Gimli, Manitoba: Icelandic Cultural Rebirth and Evolution in a Canadian Context
- Name: Andrew McGillivray
- Academic credentials: Rhetoric, Writing, and Communications; Assistant Professor; University of Winnipeg.
Abstract: In Manitoba, the Icelandic community relates to the majority culture with which they are surrounded by continually translating their culture of origin into the Canadian context, preserving and transforming an impressive heritage. From the time of first Icelandic settlement in Manitoba, c. 1875, the Icelandic settlers and their descendants have drawn extensively on the rich literary tradition of Iceland, as well as added to it, resulting in a contribution to the local culture that is imprinted on the map of Manitoba, physically and culturally. Among the aspects of Icelandic culture the settlers and their descendants hold dear, they particularly emphasize the mythological theme of rebirth after catastrophe or hardship. The capital of “New Iceland” is aptly named Gimli, for in the Old Norse mythological sources, Gimli is said to be a place where life will continue after the destruction of Ragnarök, having been shielded from the devastation. Many Icelanders emigrated in the latter half of the 19th century due to the severe climate and manyfold social and political concerns on the island.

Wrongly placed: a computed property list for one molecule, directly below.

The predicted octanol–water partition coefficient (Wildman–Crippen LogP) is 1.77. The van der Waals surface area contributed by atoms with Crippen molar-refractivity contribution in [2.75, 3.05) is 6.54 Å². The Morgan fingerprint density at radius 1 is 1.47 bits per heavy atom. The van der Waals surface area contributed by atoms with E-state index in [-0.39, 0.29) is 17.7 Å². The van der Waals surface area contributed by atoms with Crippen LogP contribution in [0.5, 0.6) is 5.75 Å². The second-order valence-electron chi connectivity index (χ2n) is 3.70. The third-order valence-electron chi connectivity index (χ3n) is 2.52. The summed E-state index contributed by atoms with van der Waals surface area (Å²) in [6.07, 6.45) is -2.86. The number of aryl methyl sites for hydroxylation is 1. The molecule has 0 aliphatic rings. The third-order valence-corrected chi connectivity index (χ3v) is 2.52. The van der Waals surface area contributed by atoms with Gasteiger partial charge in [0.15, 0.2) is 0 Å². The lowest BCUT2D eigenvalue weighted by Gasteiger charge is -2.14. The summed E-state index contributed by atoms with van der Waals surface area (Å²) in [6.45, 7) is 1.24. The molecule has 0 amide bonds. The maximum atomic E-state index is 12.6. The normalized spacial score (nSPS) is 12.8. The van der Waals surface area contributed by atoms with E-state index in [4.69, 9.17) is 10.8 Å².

What is Gimli in the medieval sources, and how is that meaning reflected in the name of the present-day city? Importantly, how does the retention of cultural heritage help a minority culture relate to the majority? Gimli remains the centre of Icelandic culture in North America, and members of this minority culture are very proud of their local as well as their European ancestry. The persistence of the community’s national pride demonstrates a paradox of multiculturalism: as a minority culture within a cultural mosaic, Manitobans of Icelandic descent simultaneously belong to the majority culture of Canadians of European descent while at the same time identifying as uniquely Icelandic. Increasingly so, Icelandic culture on the prairies is being absorbed into Canadian culture, and at the core of this incorporation is the loss of language. With the transmission of the heritage of “New Iceland,” there is also an evolution of that heritage. The speaker will thus trace the process of cultural memory in the community as it manifests in the concept of Gimli, reflecting on the present state of Icelandic heritage in Manitoba, and conclude by situating the Icelandic heritage in Manitoba within the multicultural context in Canada.
Theme: Minority Culture